First, Islam as a belief does not condone this violence. "Islamists" is a name that is used when speaking of those that burn buildings, and kill and wound and maim in the name of their religion. The West tends to lump all Muslims together, just as they think everyone from Kentucky has the hots for a blood relative. (No offense to Muslims or Kentuckians.)

Second, I don't think we are weaker in our beliefs, I think that those that pray and believe in God do so as strongly as Muslims, just in a different way. We attend church and thank Him for blessings. We call on Him for peace and strength. We say quiet prayers as needed. Those that have faith know that God is going to take care of those that are blasphemers and those that defile Him. We don't feel obligation to do so in His name.

The masses have evolved and our freedoms have changed how we respond to our beliefs. Those freedoms aren’t as prevalent in devout Muslim societies as it is in the Western culture. That is the difference.

I don’t even know if the show is still on... but the director/ writer/ actor that gave us “Super Size Me” had a television series called 30 Days. For 30 Days some type of action, lifestyle change, or immersion would be filmed and discussed. I caught a couple of episodes... one followed a Homophobic Midwestern Devout Christian as he moved in with and shared a living space with an openly gay man in San Francisco. Amazing culture shock that then leads to acceptance as his mid expanded. It was good stuff... I digress... they had one episode that placed an extremely religious man in the home of a Muslim family in a very large Muslim community in, I believe, Vermont. I learned so much about the Muslim religion in such a short show... it made me realize how much of our knowledge of Muslims comes from the coverage of the extremists and the Islamists that are not representative of the Muslim nation. (This was a side bar to my post and not really relevant. But what are you going to do... take away my birthday? LOL)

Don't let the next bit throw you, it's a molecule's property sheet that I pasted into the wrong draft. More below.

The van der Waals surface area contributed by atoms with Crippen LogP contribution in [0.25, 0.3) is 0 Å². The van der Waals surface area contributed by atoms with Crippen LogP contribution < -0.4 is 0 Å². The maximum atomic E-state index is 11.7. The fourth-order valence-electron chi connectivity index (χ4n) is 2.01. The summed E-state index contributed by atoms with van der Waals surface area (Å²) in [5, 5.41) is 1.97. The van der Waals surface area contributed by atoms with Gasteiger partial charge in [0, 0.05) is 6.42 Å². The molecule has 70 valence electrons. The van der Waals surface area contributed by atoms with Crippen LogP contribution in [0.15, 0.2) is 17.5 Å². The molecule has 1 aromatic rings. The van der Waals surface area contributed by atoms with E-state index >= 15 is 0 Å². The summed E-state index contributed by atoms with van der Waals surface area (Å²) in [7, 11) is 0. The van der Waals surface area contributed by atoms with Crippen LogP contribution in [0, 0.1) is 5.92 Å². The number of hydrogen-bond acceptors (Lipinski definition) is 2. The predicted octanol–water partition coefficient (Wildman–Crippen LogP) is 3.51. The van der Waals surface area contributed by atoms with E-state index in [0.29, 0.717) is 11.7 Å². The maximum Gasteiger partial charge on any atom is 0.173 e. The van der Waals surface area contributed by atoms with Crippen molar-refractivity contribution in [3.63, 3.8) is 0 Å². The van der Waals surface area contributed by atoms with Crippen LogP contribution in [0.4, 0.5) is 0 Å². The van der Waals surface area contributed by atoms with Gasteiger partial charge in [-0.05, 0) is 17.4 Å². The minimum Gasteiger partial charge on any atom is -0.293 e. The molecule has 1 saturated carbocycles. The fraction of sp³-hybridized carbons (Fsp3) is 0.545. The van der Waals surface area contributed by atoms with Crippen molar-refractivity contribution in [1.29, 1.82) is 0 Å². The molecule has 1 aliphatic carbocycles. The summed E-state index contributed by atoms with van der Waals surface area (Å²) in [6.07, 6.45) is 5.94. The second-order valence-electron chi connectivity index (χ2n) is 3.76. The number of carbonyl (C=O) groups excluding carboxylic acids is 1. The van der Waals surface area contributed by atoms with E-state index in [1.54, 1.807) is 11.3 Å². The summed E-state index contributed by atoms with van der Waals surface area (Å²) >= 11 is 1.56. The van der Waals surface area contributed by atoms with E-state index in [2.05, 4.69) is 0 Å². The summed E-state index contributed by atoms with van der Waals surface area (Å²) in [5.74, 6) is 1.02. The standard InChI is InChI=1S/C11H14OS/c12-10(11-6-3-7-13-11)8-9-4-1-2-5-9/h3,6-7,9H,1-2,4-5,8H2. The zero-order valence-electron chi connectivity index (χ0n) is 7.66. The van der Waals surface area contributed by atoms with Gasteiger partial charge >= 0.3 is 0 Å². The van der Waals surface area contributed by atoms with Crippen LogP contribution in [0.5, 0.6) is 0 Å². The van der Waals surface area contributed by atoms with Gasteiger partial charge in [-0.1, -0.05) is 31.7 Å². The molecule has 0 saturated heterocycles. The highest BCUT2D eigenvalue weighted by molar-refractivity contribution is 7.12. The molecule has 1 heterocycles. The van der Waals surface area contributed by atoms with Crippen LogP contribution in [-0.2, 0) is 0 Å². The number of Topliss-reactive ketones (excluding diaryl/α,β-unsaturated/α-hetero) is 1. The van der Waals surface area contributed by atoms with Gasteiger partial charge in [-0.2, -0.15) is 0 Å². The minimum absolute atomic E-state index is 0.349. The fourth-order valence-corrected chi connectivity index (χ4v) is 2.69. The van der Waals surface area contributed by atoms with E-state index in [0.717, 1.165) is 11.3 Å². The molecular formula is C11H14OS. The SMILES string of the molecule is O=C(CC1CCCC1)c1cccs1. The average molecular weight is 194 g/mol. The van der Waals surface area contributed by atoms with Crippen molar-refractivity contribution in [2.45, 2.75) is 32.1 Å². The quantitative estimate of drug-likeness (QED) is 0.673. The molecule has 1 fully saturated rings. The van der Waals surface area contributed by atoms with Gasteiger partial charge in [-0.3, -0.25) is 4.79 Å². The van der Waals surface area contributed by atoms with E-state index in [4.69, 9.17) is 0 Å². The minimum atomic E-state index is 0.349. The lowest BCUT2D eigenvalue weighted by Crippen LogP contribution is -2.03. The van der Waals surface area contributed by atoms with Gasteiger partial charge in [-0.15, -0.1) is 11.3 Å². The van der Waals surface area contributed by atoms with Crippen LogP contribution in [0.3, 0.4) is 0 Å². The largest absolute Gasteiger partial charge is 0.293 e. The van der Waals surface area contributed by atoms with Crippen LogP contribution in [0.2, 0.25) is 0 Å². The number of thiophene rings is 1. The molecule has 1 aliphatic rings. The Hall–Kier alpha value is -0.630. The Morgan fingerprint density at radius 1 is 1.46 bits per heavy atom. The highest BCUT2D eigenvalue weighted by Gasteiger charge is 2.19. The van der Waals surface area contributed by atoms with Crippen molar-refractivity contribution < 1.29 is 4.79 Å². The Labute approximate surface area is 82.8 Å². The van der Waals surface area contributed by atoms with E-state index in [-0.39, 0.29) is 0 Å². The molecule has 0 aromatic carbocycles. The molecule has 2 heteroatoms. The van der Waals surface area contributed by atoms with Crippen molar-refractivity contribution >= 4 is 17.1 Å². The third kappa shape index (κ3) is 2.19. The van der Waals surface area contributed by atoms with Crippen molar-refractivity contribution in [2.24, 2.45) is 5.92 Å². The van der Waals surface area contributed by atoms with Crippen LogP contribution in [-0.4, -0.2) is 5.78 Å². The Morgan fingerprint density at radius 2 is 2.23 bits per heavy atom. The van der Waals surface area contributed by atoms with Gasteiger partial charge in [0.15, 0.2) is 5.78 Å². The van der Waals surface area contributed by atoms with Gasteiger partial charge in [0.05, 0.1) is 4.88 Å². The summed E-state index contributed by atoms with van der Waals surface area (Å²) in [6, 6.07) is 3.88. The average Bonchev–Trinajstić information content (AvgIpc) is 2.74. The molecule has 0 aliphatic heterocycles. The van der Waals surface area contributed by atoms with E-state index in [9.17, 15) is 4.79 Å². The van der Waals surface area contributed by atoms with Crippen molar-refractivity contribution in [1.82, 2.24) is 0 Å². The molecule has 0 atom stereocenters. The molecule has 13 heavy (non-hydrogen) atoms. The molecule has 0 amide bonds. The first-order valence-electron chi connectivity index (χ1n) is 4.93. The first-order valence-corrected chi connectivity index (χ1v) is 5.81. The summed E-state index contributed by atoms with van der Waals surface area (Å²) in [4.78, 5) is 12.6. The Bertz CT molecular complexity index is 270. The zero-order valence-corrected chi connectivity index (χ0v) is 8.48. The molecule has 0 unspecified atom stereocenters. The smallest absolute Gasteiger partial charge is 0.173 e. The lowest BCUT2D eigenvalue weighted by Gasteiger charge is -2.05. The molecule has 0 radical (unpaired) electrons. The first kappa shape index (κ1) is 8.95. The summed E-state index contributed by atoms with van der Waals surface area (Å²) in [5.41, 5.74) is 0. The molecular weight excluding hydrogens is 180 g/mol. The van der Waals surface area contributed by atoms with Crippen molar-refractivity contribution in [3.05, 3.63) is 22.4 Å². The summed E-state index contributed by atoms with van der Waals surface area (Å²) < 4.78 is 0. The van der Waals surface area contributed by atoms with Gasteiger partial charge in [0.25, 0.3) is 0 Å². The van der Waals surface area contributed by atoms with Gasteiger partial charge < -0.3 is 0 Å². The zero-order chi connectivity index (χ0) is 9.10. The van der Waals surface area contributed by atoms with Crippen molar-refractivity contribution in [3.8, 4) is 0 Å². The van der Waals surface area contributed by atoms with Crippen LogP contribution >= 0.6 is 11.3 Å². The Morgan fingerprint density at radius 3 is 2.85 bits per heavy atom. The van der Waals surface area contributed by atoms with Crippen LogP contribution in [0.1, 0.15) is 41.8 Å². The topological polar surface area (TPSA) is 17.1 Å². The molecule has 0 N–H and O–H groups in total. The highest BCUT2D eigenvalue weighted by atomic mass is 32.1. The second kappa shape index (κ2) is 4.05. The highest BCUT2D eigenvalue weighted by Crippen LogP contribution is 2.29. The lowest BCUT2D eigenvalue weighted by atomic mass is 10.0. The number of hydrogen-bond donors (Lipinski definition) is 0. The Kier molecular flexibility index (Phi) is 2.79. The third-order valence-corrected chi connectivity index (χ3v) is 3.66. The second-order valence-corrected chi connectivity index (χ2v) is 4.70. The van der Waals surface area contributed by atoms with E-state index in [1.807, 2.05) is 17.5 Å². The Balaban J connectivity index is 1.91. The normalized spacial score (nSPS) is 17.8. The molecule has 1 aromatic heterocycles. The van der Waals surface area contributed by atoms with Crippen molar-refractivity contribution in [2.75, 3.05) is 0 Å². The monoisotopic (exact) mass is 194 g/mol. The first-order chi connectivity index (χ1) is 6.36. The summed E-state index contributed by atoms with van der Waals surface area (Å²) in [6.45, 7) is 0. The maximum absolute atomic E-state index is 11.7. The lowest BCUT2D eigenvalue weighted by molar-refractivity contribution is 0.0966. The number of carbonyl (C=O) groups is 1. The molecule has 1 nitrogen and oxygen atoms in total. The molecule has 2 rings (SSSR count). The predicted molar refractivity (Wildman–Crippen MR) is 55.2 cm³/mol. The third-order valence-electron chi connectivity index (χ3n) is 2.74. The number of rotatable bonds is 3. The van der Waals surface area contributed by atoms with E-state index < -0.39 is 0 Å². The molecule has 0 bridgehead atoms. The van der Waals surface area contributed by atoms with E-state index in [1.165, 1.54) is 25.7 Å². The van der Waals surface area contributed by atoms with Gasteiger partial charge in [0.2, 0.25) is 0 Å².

Mr. Twisted said...

Kell - I agree with you that there are a good number of Christians who's faith is every bit as strong as any Muslims. You brought up an excellent point that much of a Christians devotion is done privately. I wonder, however, how many would hold to their beliefs during severe adversity. It's easy when things are going well, not so much when they aren't.

As for the Muslim religion and "Islamic fundamentalists", unfortunately, there is a pretty strong case to be made that the Quran *does* advocate violence - "Kill the Mushrikan [pagans]wherever you find them, and capture and besiege them, and lie and wait for them in each and every ambush" (Surah 9:5). This was part of Muhammads "new revelation" when he set out to declare jihad on all non-believers to try and convert them.